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Michigan officials exploring gun ban inside state Capitol

Armed protesters watch the protest outside while waiting for the Michigan Senate to vote Thursday, April 30, 2020 at the capitol in Lansing. (Nicole Hester/
May 05, 2020

Michigan officials are exploring their legal options to ban guns inside the Capitol.

John Truscott, vice chairman of the Michigan Capitol Commission said on Tuesday that the commission was looking into the possibility of a ban and had sought legal advice to do so, according to the Detroit Free Press.

“We do not like seeing guns brought into the building — loaded guns — and I’m a Second Amendment advocate,” Truscott, a Republican, said, adding that he was “very disturbed” by the recent protest.

The efforts follow days after frustrated Michigan residents stormed the Capitol in protest of the state’s emergency stay-home order. Some of the protesters openly carried firearms inside the building, while shouting demands to be let into the Senate chamber where lawmakers were debating an extension of the stay-home order.

“Our legal council has been researching the law and I am told one of the things she will be briefing us on next week is the limitations that we have,” he said, according to WWJ News. “We do not have the authority, at least it appears at this point, to go beyond law. Since open carry is allowed in Michigan, we can’t supersede that.”

Guns have long been permitted inside the Capitol grounds via a 1931 law, which specifically permits concealed weapons inside the Capitol. There is no law forbidding open carry on Capitol grounds, but there are laws banning guns from other government buildings.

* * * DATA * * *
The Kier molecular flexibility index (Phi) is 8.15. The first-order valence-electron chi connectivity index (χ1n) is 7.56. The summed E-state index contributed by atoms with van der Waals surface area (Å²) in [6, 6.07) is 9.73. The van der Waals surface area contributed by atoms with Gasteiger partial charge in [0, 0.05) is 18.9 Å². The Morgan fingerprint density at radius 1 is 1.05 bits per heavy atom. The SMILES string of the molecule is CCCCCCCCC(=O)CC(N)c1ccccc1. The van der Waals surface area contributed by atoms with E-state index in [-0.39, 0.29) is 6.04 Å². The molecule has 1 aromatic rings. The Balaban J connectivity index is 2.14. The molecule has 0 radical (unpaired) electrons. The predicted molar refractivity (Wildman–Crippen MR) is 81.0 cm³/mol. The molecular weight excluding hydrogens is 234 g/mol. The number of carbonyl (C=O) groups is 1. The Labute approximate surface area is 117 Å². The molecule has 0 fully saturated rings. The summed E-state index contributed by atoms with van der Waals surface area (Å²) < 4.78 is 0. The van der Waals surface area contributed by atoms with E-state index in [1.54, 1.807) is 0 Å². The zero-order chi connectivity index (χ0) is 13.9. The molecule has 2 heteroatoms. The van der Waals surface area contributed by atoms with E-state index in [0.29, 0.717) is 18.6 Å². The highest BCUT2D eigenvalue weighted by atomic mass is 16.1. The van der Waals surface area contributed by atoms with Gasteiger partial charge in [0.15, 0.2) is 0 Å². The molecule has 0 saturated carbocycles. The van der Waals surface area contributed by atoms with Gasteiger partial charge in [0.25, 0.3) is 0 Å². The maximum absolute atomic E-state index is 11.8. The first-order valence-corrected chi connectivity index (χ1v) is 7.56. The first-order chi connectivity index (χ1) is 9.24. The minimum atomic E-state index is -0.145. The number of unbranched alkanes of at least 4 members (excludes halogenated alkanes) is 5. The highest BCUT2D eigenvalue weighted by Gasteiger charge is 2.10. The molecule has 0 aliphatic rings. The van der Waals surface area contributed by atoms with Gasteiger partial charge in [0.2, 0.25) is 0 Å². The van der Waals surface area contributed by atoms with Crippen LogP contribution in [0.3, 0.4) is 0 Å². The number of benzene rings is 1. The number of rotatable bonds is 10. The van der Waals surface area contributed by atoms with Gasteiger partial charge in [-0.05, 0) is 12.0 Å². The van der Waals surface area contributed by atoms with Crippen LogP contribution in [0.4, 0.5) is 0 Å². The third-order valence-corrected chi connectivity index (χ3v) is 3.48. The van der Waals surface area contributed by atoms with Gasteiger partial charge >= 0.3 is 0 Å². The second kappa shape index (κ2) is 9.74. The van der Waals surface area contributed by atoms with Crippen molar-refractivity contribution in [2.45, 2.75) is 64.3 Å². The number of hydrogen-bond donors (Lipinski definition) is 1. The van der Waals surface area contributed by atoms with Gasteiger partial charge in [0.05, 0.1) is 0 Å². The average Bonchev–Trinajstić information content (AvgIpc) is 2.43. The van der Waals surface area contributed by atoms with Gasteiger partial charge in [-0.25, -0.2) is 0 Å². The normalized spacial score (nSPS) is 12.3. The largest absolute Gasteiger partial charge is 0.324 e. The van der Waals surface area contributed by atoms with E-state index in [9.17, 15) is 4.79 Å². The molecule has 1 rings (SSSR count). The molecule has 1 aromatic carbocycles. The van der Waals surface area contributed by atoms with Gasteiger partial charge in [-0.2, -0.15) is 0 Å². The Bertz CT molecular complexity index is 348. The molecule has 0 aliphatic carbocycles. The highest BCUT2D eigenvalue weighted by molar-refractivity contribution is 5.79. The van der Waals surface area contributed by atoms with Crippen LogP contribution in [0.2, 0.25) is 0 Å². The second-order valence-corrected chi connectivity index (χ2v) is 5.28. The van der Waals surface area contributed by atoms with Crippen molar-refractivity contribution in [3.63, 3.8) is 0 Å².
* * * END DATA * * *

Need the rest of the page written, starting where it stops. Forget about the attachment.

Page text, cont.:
Rifles and handguns are regularly carried into the Capitol during the annual “Second Amendment March” in a display of support for the Second Amendment rights.

“We’ve had for years a number of rallies on the Capitol lawn where guns are brought in, people advocating for the Second Amendment, but this took things a step further,” Truscott said. This group — a very small group of individuals that came in the building — really took a threatening stance…and it was a different tone that was taken than has ever been taken before. It really gave people some pause.”

Truscott said legislation could be crafted to “easily deal with this”

Despite the legality of guns at the Capitol, some lawmakers said they were disturbed by the display of armed protesters.

Sen. Dayna Polehanki said in a tweet on Thursday, “Directly above me, men with rifles yelling at us. Some of my colleagues who own bullet proof vests are wearing them. I have never appreciated our Sergeants-at-Arms more than today.”

House sergeants and Michigan State Police officers had formed a line to block protesters from the House chamber, which the public is prohibited from entering.

“There’s always a risk, but we were prepared for it,” Michigan State Police spokesman Lt. Brian Oleksyk said Thursday. “People are allowed to exercise their right to freedom of speech and their right to open carry. We always kept an eye on it.”